There’s no way this project is the longest conversion in the history of NYC construction, but so far, 5-33 48th Ave. is a nearly 15 year conversion project. The original DOB (Department of Buildings) residential conversion application was submitted way back in 2003, five owners (or at least 5 deed transfers), or over $50 million in loans ago. For some reason, this project has been marred by an apparent lack of progress until recently, as RentCement’s LIC adventures continue.
Here is the legal question: What is the base date rent when an apartment is improperly deregulated in 2003 during the J-51 tax benefit period, a tenant moves into that apartment in August 2005, files an overcharge complaint with the DHCR (Division of Homes and Community Renewal) on November 2, 2009, and there is no colorable inidicia of fraud? The answer, according the the Appellate Division for the First Department, published today in Matter of Regina Metro. Co., LLC v New York State Division of Housing and Community Renewal (DHCR), is a strict interpretation of CPLR (Civil Practice Law and Rules) 213-a, Rent Stabilization Law 26-516(a)(2) (preclusion of renal history review before the base date), and Rent Stabilization Code 2526.1(a)(2)(ii) (preclusion restated).
There’s a lot of 420 in Long Island City, and there’s also block 420 in Long Island City. You know what else goes down on block 420? Maybe some 420, but definitely Gotham Center. The first tower has been smokin’ lonely on block 420 for since 2 Gotham Center’s completion in 2011. But not any more, as the Gotham Center project nears completion. In the next part of our Jackson Avenue update, we checked out One and Three Gotham Center, aka 1 and 3 Three Gotham Center, aka 28-07 Jackson Avenue. Let’s take a look!
Jackson Avenue, Long Island City. Once such a quiet and sleepy neighborhood until the mid-to-late 80s. That’s right around when One Court Square, aka the Citibank building, was completed. There it stood for years, with only Citylights (aka 4-74 48th Ave.) to keep it company. That all changed in the mid-2000s, when a spate of development, which continues unabated, flooded LIC with dozens of tall, mixed use buildings. RentCement toured Jackson Avenue, where part one of our series on Long Island City focuses on a major, in-progress developments: 5 Pointz.
South Park isn’t just in Colorado. New York City also has its own South Park, Hunter’s Point South Park to be exact. Although Hunter’s Point South Park has been around since August of 2013, the new extension, which opened on June 27th, offers amazing views of Manhattan, while providing much needed storm protection for the area. Let’s take a look!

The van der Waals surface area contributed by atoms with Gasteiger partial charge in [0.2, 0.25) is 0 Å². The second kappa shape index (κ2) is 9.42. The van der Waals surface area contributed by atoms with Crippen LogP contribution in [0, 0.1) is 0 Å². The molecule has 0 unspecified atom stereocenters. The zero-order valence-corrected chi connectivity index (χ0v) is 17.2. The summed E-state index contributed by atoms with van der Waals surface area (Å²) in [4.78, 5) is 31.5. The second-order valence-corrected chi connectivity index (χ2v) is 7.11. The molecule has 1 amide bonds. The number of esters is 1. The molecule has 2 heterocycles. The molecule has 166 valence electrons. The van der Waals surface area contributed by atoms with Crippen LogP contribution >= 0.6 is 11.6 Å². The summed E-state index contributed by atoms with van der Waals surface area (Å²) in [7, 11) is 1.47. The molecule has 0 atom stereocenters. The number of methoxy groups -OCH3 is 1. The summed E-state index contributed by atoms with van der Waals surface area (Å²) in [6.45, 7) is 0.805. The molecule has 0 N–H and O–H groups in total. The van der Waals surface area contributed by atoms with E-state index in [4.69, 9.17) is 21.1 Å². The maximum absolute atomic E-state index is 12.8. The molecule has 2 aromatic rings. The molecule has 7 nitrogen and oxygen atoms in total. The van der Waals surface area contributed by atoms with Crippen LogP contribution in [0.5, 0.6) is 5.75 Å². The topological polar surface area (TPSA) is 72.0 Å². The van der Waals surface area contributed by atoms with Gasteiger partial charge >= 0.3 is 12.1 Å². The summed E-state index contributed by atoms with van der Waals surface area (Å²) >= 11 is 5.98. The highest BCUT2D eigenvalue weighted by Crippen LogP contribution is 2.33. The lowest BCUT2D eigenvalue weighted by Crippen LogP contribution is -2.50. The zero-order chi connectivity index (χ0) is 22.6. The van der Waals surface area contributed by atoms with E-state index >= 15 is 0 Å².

There’s an alarming trend happening in New York, and that’s the loss of our historical cornices. Cornices are those decorative horizontal features that adorn the prewar facade/roof corner. The latest tragedy at 383 Himrod Street serves as a grim reminder of the architectural consequences when cornices are removed for the sake of adding an extra story.
371 Stockholm Street in Bushwick Brooklyn has been little more than a parking lot since the 1970s. Prior to that, “The German Presbyterian Ebenezer Church of Brooklyn” occupied the lot. But Bushwick isn’t Long Island, and space can’t be wasted on parking lots when there are residential towers to build. That said, here comes the latest market rate project sure to fuel the fires of gentrification in Bushwick, if it ever completes construction.
In our latest venture into Bushwick, we came across 322 Menahan Street, a partially built structure that’s seen better days. Unfortunately for the community that must bare the eyesore, a partial stop work order has forced an end to construction. The 6 story, 13 unit project stretches from 375 Grove Street to 322 Menahan Street. At the time of our visit, the only activity was the local feline population.
Before we jump back into our analysis of New York real estate, let’s talk about Roosevelt Island and Cornell University’s new open space! Roosevelt Island has gone through its fair share of changes over the course of history. Designed by The High Line’s architect James Corner, “the open space“, a large expanse of wilderness just south of the Cornell campus, is the island’s latest remarkable transformation. Let’s check it out!